When I was in Egypt last summer I visited the Temple of Isis from Philae and I, like many others before me, was fascinated by the hieroglyphs on the walls. Early hieroglyphics date back as far as 3,300 BCE, and continued to be used up until the end of the fourth century CE, when non-Christian temples were closed and their monumental use was no longer necessary. Hieroglyphs are a complicated business and my intention is to interpret just a few hieroglyphs to give an idea of how it is accomplished. Many ancient Egyptian symbols were used as amulets of protection, or they were used to bring good fortune. Many of the same ancient Egyptian symbols were also used in religious and magical rituals for the living and also for the dead. Hieroglyphs were based on everyday objects along the Nile river which may not be as familiar to us today. As the famous Jean-François Champollion, the man who deciphered the Rosetta stone, commented; “It is a complex system, writing figurative, symbolic, and phonetic all at once, in the same text, the same phrase, I would almost say in the same word”.
When I visited the sanctuary of the Temple of Isis from Philae, I was struck by the maze of cramped corridors with walls covered with hieroglyphics. While I have photographs, they would be difficult if not impossible to understand. In this post I thought I would explore some of the sacred ancient Egyptian symbols that appear in this sanctuary. To do this, I am going to interpret the symbols surrounding Ptolemy II (the Egyptian Pharoah from 283-246 BC) depicted above. I have decided to take this approach as an introduction to the symbols of ancient Egypt instead of making a list with descriptions because the symbols themselves were rarely used in isolation in actual practice. I hope this approach will be more informative and less confusing but you will have to let me know.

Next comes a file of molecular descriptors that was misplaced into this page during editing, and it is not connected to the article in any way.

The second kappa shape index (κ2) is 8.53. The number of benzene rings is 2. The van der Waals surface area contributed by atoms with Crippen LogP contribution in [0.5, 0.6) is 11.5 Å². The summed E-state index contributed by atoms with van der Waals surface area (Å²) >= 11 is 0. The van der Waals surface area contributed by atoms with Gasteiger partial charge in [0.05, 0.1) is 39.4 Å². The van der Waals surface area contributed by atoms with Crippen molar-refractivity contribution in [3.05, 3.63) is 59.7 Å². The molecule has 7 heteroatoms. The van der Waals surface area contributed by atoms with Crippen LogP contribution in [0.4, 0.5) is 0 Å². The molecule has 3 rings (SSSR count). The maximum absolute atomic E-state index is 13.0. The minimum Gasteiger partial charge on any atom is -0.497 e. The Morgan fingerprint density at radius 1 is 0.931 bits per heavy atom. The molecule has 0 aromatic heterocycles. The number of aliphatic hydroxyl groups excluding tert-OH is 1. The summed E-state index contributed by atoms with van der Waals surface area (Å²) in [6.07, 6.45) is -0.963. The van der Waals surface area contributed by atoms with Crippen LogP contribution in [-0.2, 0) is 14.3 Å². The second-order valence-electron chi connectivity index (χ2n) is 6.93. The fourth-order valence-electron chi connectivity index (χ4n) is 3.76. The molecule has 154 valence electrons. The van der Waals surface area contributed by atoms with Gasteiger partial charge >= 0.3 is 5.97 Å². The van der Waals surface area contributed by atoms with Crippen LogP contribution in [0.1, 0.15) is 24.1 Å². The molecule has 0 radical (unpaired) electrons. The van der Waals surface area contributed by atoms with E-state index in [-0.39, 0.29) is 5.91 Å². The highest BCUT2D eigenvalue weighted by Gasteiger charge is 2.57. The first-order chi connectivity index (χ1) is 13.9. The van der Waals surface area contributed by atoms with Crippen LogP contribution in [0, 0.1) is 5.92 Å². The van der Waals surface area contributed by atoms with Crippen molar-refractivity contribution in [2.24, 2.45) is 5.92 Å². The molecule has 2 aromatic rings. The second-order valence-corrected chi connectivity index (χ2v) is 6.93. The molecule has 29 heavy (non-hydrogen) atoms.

The Rosetta Stone is a very famous historical artifact, almost everyone has heard of it and most people know it has something to do with language. It is a black basalt slab that provided scholars with their first key to ancient Egyptian hieroglyphic writing. Prior to this point Egyptian hieroglyphics were considered to be a pictorial form of writing without a real grammar and the Egyptians were considered by the English to be a backward people. Using the Rosetta Stone as a dictionary, scholars were able to translate other inscriptions and manuscripts written in hieroglyphics opening up three thousand years of remarkable Egyptian history. The stone was discovered in 1799 near el-Rashid, known as Rosetta in Egypt, by a French engineer of Napoleon's army, Captain François-Xavier Bouchard, built into the wall of an ancient Arab fort (Fort St Julien) which he'd been assigned to tear down.